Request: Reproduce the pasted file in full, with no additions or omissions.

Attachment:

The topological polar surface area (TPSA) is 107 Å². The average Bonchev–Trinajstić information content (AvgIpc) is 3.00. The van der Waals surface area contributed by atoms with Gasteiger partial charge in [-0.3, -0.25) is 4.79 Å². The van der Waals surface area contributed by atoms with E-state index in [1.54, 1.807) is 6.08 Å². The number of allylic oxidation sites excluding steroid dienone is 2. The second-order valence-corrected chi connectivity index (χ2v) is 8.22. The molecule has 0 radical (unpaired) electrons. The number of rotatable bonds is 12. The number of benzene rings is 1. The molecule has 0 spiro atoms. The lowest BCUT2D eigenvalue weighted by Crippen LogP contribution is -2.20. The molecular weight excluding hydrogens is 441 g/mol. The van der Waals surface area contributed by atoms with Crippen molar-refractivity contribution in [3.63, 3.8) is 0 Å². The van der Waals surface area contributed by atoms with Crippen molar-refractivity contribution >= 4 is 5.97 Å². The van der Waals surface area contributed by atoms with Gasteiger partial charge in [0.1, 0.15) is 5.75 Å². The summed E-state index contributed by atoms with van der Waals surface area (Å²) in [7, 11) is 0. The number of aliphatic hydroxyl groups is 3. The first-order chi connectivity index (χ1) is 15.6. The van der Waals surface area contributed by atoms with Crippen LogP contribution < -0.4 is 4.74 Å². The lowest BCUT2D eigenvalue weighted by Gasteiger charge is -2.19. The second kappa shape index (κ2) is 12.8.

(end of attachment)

The topological polar surface area (TPSA) is 107 Å². The average Bonchev–Trinajstić information content (AvgIpc) is 3.00. The van der Waals surface area contributed by atoms with Gasteiger partial charge in [-0.3, -0.25) is 4.79 Å². The van der Waals surface area contributed by atoms with E-state index in [1.54, 1.807) is 6.08 Å². The number of allylic oxidation sites excluding steroid dienone is 2. The second-order valence-corrected chi connectivity index (χ2v) is 8.22. The molecule has 0 radical (unpaired) electrons. The number of rotatable bonds is 12. The number of benzene rings is 1. The molecule has 0 spiro atoms. The lowest BCUT2D eigenvalue weighted by Crippen LogP contribution is -2.20. The molecular weight excluding hydrogens is 441 g/mol. The van der Waals surface area contributed by atoms with Crippen molar-refractivity contribution in [3.63, 3.8) is 0 Å². The van der Waals surface area contributed by atoms with Crippen molar-refractivity contribution >= 4 is 5.97 Å². The van der Waals surface area contributed by atoms with Gasteiger partial charge in [0.1, 0.15) is 5.75 Å². The summed E-state index contributed by atoms with van der Waals surface area (Å²) in [7, 11) is 0. The number of aliphatic hydroxyl groups is 3. The first-order chi connectivity index (χ1) is 15.6. The van der Waals surface area contributed by atoms with Crippen LogP contribution < -0.4 is 4.74 Å². The lowest BCUT2D eigenvalue weighted by Gasteiger charge is -2.19. The second kappa shape index (κ2) is 12.8.